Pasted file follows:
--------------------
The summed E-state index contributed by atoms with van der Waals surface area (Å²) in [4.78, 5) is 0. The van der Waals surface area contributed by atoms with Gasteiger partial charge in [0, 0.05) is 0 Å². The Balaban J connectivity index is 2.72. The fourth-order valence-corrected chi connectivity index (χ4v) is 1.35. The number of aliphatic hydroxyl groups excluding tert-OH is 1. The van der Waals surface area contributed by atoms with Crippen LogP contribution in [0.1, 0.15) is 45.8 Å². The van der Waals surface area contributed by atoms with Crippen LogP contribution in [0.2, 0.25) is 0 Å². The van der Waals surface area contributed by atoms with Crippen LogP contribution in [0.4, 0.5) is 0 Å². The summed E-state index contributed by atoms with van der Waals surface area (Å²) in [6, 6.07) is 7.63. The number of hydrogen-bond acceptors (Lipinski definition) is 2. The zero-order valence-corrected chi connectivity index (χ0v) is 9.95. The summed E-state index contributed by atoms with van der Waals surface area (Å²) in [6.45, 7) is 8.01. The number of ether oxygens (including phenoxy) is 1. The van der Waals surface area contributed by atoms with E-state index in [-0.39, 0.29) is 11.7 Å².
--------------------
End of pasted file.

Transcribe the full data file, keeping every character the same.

The summed E-state index contributed by atoms with van der Waals surface area (Å²) in [4.78, 5) is 0. The van der Waals surface area contributed by atoms with Gasteiger partial charge in [0, 0.05) is 0 Å². The Balaban J connectivity index is 2.72. The fourth-order valence-corrected chi connectivity index (χ4v) is 1.35. The number of aliphatic hydroxyl groups excluding tert-OH is 1. The van der Waals surface area contributed by atoms with Crippen LogP contribution in [0.1, 0.15) is 45.8 Å². The van der Waals surface area contributed by atoms with Crippen LogP contribution in [0.2, 0.25) is 0 Å². The van der Waals surface area contributed by atoms with Crippen LogP contribution in [0.4, 0.5) is 0 Å². The summed E-state index contributed by atoms with van der Waals surface area (Å²) in [6, 6.07) is 7.63. The number of hydrogen-bond acceptors (Lipinski definition) is 2. The zero-order valence-corrected chi connectivity index (χ0v) is 9.95. The summed E-state index contributed by atoms with van der Waals surface area (Å²) in [6.45, 7) is 8.01. The number of ether oxygens (including phenoxy) is 1. The van der Waals surface area contributed by atoms with E-state index in [-0.39, 0.29) is 11.7 Å².